Why Successful People Are Also Art Collectors
“Being good in business is the most fascinating kind of art. Making money is art and working is art and good business is the best art.”
— Andy Warhol
Warhol got it right. There’s an art to making money, and art makes money—literally.
The history of art follows the lineage of the powerful, influential, and famous. Art’s history is full of episodes of philanthropists, patrons, and collectors who have supported young artists, and in doing so, provided them with an invaluable platform to be recognized by the greater public.
Reading from the playbook of art collectors is like reading the list of the world’s top executives. Not convinced? Here are just a few of the most voracious art collectors and benefactors of the past decade:
- Bill Gates of Microsoft enjoys American art;
- Larry Ellison of Oracle has a substantial collection of Japanese art;
- Mark Zuckerberg of Facebook regularly commissions art for his offices and hosts an artists-in-residence program; and
- Paul Allen, a Microsoft co-founder, was repeatedly listed as ARTnews’ top 200 collectors of the year.
So why do some of the world’s most savvy executives and founders collect art? Because artists are innovative, driven, and adventurous—qualities that any entrepreneur aspires to cultivate.
Read on to learn why emerging artists can provide inspiration for success in business, and then start building your own art collection on Saatchi Art.
Arguably the most important characteristic that connects effective executives and artists is creativity. Creativity is what enables us to better improve existing business or art practices. Creative minds can manufacture some of the most unthinkable ideas and rewrite the status quo.
Simply put, creativity is the ability of imagination: to see first what others will eventually see. Successful entrepreneurs and artists have this power and are able to bring about major change in their respective fields. Surrounding yourself with artwork acts as a constant reminder to take a groundbreaking approach to solve problems and overcome challenges.
Both business leaders and artists are constantly imagining new ideas and opportunities for innovation. Being successful in the business world demands the continuous examination of existing methods and developing ways to make them more efficient and effective, in terms of both time and cost. This ability to see and to innovate is the heart of the artist’s vision—they are by definition “thinking outside the box.” Through color, composition, and subject matter, artists interpret, innovate, and reveal a world hidden yet in plain sight of the artist’s canvas. By having artworks grace your office wall, you will be less likely to rest on your laurels or accept the status quo. After all, artists never do that.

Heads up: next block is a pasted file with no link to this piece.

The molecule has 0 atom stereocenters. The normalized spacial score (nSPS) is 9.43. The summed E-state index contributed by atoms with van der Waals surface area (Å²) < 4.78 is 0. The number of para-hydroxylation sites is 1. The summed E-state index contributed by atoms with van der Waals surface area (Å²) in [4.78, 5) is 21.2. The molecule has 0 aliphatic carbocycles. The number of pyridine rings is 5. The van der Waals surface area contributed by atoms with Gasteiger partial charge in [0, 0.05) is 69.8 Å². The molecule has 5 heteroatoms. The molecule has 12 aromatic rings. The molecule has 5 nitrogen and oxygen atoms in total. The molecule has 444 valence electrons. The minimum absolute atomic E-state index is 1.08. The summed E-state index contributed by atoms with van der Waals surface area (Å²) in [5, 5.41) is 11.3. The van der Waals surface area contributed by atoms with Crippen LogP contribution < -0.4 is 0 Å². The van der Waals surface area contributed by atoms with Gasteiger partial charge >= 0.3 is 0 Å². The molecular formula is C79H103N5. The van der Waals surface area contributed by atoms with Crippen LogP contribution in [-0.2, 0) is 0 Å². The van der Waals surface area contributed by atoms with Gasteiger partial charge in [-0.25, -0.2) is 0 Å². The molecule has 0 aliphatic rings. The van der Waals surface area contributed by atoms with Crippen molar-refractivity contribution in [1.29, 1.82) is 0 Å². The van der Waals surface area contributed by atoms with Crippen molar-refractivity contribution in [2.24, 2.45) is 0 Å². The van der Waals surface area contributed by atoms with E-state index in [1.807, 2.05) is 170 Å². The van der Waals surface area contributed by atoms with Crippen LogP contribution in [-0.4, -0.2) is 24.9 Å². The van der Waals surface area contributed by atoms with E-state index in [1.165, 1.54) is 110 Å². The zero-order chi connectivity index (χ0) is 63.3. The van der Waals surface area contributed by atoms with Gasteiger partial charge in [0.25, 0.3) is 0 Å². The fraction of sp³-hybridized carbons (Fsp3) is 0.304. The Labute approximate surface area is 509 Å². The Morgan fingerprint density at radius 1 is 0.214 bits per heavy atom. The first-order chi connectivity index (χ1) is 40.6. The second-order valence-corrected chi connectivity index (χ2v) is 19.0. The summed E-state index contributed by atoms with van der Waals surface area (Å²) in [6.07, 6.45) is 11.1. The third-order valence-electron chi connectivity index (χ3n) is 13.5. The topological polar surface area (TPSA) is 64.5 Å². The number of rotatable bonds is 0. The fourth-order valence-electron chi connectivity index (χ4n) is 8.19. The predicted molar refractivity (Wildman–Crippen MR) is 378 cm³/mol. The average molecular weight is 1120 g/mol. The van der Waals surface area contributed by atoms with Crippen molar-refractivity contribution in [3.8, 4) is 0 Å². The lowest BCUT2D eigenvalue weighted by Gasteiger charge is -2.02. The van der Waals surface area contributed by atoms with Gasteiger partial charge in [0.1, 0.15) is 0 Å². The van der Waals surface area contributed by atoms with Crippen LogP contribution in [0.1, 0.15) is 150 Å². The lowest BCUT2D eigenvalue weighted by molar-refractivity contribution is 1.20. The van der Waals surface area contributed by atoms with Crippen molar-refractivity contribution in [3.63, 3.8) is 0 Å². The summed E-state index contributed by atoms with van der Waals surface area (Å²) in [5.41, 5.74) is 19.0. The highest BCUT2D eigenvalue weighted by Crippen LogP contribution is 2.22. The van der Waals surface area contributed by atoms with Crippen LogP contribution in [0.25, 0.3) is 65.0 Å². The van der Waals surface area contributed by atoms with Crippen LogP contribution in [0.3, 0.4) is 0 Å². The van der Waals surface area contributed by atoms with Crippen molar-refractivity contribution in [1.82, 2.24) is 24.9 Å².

Successful business leaders persistently work toward utilizing the full potential of resources to generate greater efficiency. In any scenario, increased efficiency adds value by increasing output. The most famous artist-entrepreneur, Andy Warhol, took everyday images—challenging the artistic conventions of his era—made them pop with bright colors, and then mass-produced them through his personal art factory. During the height of his popularity, anti-capitalism permeated the art world. Yet, Warhol utilized the capitalist’s methods of mass production to amass a fortune through his artwork (which oftentimes mocked capitalistic motivations!). His art and vision were both transformative—and an inspirational case study for every executive out there.
Leading the business pack often necessitates a certain fearlessness and a potential to take risks. Patience is often required when taking a risk, as it takes time and effort to go from the conceptualization to the implementation of an idea.
An effective business leader or artist relishes the time and effort required to see their risk through to fruition. Jeff Koons’s economic breakthrough—to sell objects to collectors that didn’t actually exist yet—is a financial innovation comparable to that of the JP Morgan bankers who created credit derivatives. Koons developed a whole new art practice by taking this risk. In a similar way, Jackson Pollock stunned the art world with his unique technique that called for the canvas to lie flat on the floor as he dripped paint from above. No one could have guessed that this method would produce some of the most valuable artworks of the 20th century. But Pollock followed his gut and took a leap into the unknown. Consider collecting work that challenges you and your assumptions—it will serve as an everyday reminder of what it takes to be successful.
So, the next time you see a work of art, see it twice for what it is: it’s both something that can alter your world perspective, and a currency that creates its own value through aesthetics and and the marketplace. How many investments are financially viable, have artistic merit, and provide pleasure and inspiration for the buyer? Warhol’s right. “Good business is the best art,” one that you can hang on the wall.
If you want to join the ranks of some of the most financially successful business people today, put art in your office or home. Make use of our Art Advisory service and curators to learn about emerging artists to invest in and how art in our lives and offices is the best investment one can make.
Ready to start building your own collection? Read Saatchi Art’s 8 Essential Steps to Collecting Emerging Art—click the link below to view the free online publication.